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Publication numberUS7369865 B2
Publication typeGrant
Application numberUS 10/686,820
Publication dateMay 6, 2008
Filing dateOct 16, 2003
Priority dateOct 17, 2002
Fee statusPaid
Also published asCA2502376A1, CN1711784A, CN1711784B, US20040082348, WO2004036773A2, WO2004036773A3
Publication number10686820, 686820, US 7369865 B2, US 7369865B2, US-B2-7369865, US7369865 B2, US7369865B2
InventorsManny Gabriel, Leandro Gabriel
Original AssigneeManny Gabriel, Leandro Gabriel
Export CitationBiBTeX, EndNote, RefMan
External Links: USPTO, USPTO Assignment, Espacenet
System and method for sending SMS and text messages
US 7369865 B2
Abstract
A system and method for sending SMS messages between wireless communications networks. SMS messages are sent to a hardware device in the originating wireless network, which then forwards the message to a management server via the Internet. The management server forwards the message to the appropriate device in the receiving wireless network, which then sends the message to the intended recipient. Replies can then be sent to the originator of the message. Users can also send messages from a computer to a cellular telephone and receive messages sent from a cellular telephone on a computer via email or an HTML based interface. The system can also be used to send and receive messages from a wireless carrier's SMSC.
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Claims(12)
1. A system for sending and receiving SMS messages between SMS message devices located in different wireless networks without traversing a network bridge in either wireless network, said system comprising:
a plurality of SMS devices, each said SMS device being connectable to the internet and connectable to a wireless network and having a machine readable storage, having stored thereon a computer program comprising a plurality of code sections executable by a machine whereby SMS messages arriving at said SMS device from a wireless network may be sent to the internet, and SMS messages arriving at said SMS device from the internet may be sent to said wireless network without said SMS messages being passed through a network bridge attached to said wireless network;
a first wireless network having at least a first SMS device and a first network bridge, said first network bridge comprising a short message service center (SMSC) and means for connecting said SMSC to external networks, said first SMS device being connected to the internet and connected to said first wireless network such that SMS messages arriving at said first SMS device from said first wireless network may be sent to the internet, and SMS messages arriving at said first SMS device from the internet may be sent to said first wireless network without said SMS messages being passed through said first network bridge;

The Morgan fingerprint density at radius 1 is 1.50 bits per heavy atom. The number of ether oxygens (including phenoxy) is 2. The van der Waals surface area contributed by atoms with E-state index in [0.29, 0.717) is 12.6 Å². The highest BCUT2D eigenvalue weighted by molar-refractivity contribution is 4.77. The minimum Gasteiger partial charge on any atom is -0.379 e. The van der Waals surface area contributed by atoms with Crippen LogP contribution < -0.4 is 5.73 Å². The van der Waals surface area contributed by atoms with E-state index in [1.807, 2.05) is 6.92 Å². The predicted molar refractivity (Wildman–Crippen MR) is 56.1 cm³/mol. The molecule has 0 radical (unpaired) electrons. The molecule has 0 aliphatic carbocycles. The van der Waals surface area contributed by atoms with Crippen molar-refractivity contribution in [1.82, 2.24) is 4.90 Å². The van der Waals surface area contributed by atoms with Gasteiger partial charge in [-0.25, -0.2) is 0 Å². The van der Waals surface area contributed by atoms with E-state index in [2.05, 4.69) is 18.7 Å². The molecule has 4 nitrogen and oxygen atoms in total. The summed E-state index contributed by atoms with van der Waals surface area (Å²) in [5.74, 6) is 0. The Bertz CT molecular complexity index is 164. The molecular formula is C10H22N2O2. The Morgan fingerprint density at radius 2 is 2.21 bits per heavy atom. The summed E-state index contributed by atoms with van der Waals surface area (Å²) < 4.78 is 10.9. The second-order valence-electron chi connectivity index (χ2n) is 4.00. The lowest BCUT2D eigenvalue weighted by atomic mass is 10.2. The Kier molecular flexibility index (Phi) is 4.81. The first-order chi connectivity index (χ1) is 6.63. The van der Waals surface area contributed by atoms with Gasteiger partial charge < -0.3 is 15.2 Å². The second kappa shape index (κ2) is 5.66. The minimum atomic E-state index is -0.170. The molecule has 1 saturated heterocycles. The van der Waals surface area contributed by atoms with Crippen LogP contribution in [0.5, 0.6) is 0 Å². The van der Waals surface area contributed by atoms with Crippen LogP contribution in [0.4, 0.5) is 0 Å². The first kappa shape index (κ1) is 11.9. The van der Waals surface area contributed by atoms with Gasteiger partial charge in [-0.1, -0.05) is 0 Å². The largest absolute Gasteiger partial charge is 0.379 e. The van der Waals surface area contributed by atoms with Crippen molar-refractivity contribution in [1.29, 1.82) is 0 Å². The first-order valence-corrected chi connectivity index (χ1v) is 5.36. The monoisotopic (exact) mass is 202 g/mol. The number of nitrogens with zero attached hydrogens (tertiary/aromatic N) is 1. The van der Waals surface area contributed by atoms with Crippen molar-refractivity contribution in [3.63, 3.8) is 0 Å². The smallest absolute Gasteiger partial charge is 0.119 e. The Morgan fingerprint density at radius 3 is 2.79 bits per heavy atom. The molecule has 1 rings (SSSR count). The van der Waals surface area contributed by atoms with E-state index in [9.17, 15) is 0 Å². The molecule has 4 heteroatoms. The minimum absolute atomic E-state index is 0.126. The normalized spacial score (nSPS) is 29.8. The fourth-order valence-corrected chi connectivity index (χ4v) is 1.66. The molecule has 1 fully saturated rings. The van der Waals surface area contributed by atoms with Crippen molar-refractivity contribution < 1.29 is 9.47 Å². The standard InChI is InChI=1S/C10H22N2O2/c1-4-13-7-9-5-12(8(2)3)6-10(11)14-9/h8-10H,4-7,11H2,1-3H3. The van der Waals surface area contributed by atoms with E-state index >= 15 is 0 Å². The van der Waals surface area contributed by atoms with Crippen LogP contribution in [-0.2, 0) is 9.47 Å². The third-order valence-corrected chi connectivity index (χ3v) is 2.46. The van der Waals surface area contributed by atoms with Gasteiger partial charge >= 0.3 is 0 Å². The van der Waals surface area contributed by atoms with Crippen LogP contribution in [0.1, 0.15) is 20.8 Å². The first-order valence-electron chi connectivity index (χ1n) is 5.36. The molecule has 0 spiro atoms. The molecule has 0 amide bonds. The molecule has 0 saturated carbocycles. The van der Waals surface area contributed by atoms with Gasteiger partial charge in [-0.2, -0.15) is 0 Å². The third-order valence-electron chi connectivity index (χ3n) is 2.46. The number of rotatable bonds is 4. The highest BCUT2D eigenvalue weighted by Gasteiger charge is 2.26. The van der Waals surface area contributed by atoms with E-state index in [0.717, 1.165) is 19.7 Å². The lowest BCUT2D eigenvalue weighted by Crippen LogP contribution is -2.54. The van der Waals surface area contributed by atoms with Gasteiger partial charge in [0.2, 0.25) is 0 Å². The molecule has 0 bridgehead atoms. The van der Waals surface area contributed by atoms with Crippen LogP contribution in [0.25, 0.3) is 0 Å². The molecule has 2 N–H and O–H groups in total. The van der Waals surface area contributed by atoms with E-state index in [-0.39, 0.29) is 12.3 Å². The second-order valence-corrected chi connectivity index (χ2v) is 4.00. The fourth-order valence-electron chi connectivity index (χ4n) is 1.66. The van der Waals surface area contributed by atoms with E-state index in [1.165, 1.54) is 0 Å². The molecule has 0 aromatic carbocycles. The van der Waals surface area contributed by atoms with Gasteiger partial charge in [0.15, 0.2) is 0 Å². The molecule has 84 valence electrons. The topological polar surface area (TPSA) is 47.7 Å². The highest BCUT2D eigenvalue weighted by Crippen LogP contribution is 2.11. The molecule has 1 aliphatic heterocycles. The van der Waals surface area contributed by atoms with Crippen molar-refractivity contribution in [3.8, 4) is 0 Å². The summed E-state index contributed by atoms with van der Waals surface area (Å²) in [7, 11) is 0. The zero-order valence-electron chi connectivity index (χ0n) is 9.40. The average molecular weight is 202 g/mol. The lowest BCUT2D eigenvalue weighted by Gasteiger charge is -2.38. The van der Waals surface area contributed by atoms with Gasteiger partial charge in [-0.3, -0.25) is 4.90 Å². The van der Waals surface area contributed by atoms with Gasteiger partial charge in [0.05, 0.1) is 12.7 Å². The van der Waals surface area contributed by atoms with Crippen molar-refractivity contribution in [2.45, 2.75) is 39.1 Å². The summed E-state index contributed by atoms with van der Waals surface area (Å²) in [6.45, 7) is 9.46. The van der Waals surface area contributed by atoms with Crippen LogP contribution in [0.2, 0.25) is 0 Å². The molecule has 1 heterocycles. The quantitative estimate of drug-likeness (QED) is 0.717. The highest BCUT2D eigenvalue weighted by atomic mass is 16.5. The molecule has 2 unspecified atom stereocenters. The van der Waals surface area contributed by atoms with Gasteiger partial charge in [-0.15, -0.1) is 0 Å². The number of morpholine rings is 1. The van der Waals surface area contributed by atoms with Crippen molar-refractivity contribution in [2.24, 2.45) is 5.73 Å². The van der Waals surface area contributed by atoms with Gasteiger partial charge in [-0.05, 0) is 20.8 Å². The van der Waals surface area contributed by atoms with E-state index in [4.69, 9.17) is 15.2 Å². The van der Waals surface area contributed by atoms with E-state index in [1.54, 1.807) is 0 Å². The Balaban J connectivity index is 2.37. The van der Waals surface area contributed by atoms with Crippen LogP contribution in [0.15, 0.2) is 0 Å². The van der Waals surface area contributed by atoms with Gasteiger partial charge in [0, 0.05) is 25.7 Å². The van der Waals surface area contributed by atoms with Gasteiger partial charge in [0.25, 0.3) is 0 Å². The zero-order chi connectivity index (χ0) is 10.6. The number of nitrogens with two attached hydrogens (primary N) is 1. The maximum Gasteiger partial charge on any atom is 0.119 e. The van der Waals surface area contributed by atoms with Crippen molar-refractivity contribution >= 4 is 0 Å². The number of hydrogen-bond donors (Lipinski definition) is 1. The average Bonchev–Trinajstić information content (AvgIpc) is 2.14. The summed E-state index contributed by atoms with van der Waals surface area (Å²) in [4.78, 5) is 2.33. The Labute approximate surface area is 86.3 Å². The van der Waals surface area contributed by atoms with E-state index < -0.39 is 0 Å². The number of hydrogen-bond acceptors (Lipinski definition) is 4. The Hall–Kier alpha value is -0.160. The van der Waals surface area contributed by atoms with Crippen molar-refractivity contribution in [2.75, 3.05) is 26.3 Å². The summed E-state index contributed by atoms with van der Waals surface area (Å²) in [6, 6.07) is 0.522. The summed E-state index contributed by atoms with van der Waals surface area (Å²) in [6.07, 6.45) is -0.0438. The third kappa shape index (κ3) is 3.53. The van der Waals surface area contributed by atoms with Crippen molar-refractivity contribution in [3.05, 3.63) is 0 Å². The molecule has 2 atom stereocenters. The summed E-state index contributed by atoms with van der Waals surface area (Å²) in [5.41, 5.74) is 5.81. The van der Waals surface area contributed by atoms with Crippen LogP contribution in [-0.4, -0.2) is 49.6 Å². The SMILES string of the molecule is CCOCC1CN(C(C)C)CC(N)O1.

a second wireless network having at least a second SMS device and a second network bridge, said second network bridge comprising a short message service center (SMSC) and means for connecting said SMSC to external networks, said second SMS device being connected to the internet and to said second wireless network, such that SMS messages arriving at said second SMS device from said second wireless network may be sent to the internet, and SMS messages arriving at said second SMS device from the internet may be sent to said second wireless network without said SMS messages being passed through said second network bridge;
at least one server that is connected to the Internet, said server having a machine readable storage, having stored thereon a computer program comprising a plurality of code sections executable by a machine for maintaining a plurality of interrelated tables comprising a database, said database containing user-provided information cross-referencing SMS user devices, and predetermined routing and identification information for verifying SMS message authorization, and for routing SMS messages to selected, identified SMS message recipients;
whereby an SMS message sent from a sending user device in said first wireless network and directed to a recipient user device in said second wireless network may be routed through said first SMS device to said server via the internet, may be analyzed for further routing information by said server, and may be further routed to said recipient's SMS device via the internet and said second SMS device, and said server may debit an identified user's account.
2. The system of claim 1, wherein said at least a first SMS device in said first wireless network comprises one of a plurality of SMS devices in said first wireless network; said at least a second SMS device in said second wireless network comprises one of a plurality of SMS devices in said second wireless network; and said second wireless network comprises one of a plurality of wireless networks.